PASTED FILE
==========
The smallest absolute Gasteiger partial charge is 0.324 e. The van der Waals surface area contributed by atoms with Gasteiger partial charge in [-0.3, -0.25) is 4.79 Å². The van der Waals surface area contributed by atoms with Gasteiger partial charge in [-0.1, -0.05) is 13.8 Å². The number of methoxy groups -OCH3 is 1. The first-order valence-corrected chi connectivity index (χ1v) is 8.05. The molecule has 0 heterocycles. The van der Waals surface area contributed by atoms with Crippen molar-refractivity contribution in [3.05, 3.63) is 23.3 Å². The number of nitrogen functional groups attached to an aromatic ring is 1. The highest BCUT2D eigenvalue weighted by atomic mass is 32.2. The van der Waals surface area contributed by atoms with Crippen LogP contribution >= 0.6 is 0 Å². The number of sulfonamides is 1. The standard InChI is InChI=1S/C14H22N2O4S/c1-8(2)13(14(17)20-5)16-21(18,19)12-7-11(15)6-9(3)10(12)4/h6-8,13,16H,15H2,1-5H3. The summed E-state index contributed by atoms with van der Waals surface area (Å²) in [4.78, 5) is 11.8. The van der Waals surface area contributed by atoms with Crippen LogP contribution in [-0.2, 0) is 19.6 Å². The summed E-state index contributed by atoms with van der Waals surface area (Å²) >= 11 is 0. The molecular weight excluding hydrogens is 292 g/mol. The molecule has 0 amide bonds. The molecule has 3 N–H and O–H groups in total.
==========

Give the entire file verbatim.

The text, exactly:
The smallest absolute Gasteiger partial charge is 0.324 e. The van der Waals surface area contributed by atoms with Gasteiger partial charge in [-0.3, -0.25) is 4.79 Å². The van der Waals surface area contributed by atoms with Gasteiger partial charge in [-0.1, -0.05) is 13.8 Å². The number of methoxy groups -OCH3 is 1. The first-order valence-corrected chi connectivity index (χ1v) is 8.05. The molecule has 0 heterocycles. The van der Waals surface area contributed by atoms with Crippen molar-refractivity contribution in [3.05, 3.63) is 23.3 Å². The number of nitrogen functional groups attached to an aromatic ring is 1. The highest BCUT2D eigenvalue weighted by atomic mass is 32.2. The van der Waals surface area contributed by atoms with Crippen LogP contribution >= 0.6 is 0 Å². The number of sulfonamides is 1. The standard InChI is InChI=1S/C14H22N2O4S/c1-8(2)13(14(17)20-5)16-21(18,19)12-7-11(15)6-9(3)10(12)4/h6-8,13,16H,15H2,1-5H3. The summed E-state index contributed by atoms with van der Waals surface area (Å²) in [4.78, 5) is 11.8. The van der Waals surface area contributed by atoms with Crippen LogP contribution in [-0.2, 0) is 19.6 Å². The summed E-state index contributed by atoms with van der Waals surface area (Å²) >= 11 is 0. The molecular weight excluding hydrogens is 292 g/mol. The molecule has 0 amide bonds. The molecule has 3 N–H and O–H groups in total.